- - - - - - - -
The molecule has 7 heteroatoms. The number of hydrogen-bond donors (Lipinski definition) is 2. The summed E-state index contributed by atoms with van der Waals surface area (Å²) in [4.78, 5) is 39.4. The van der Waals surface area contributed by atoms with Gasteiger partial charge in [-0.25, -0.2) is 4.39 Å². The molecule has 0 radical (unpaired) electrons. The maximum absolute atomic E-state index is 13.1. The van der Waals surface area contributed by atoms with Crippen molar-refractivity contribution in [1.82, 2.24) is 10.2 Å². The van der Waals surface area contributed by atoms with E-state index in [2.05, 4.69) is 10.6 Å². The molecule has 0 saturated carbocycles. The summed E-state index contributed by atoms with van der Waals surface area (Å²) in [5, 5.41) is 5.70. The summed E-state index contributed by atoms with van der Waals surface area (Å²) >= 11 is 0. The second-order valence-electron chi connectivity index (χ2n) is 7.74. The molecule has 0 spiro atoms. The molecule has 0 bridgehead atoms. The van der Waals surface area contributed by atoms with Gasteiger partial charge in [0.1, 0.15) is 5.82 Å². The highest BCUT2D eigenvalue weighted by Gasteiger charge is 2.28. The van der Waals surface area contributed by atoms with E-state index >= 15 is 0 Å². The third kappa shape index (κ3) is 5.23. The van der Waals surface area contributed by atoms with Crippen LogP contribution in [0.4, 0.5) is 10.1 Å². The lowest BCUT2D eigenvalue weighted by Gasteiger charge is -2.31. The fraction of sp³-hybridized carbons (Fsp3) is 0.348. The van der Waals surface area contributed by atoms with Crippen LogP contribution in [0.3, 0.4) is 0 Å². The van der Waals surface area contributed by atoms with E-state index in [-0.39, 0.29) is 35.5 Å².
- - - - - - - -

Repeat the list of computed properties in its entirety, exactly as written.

The molecule has 7 heteroatoms. The number of hydrogen-bond donors (Lipinski definition) is 2. The summed E-state index contributed by atoms with van der Waals surface area (Å²) in [4.78, 5) is 39.4. The van der Waals surface area contributed by atoms with Gasteiger partial charge in [-0.25, -0.2) is 4.39 Å². The molecule has 0 radical (unpaired) electrons. The maximum absolute atomic E-state index is 13.1. The van der Waals surface area contributed by atoms with Crippen molar-refractivity contribution in [1.82, 2.24) is 10.2 Å². The van der Waals surface area contributed by atoms with E-state index in [2.05, 4.69) is 10.6 Å². The molecule has 0 saturated carbocycles. The summed E-state index contributed by atoms with van der Waals surface area (Å²) in [5, 5.41) is 5.70. The summed E-state index contributed by atoms with van der Waals surface area (Å²) >= 11 is 0. The second-order valence-electron chi connectivity index (χ2n) is 7.74. The molecule has 0 spiro atoms. The molecule has 0 bridgehead atoms. The van der Waals surface area contributed by atoms with Gasteiger partial charge in [0.1, 0.15) is 5.82 Å². The highest BCUT2D eigenvalue weighted by Gasteiger charge is 2.28. The van der Waals surface area contributed by atoms with E-state index >= 15 is 0 Å². The third kappa shape index (κ3) is 5.23. The van der Waals surface area contributed by atoms with Crippen LogP contribution in [0.4, 0.5) is 10.1 Å². The lowest BCUT2D eigenvalue weighted by Gasteiger charge is -2.31. The fraction of sp³-hybridized carbons (Fsp3) is 0.348. The van der Waals surface area contributed by atoms with Crippen LogP contribution in [0.3, 0.4) is 0 Å². The van der Waals surface area contributed by atoms with E-state index in [-0.39, 0.29) is 35.5 Å².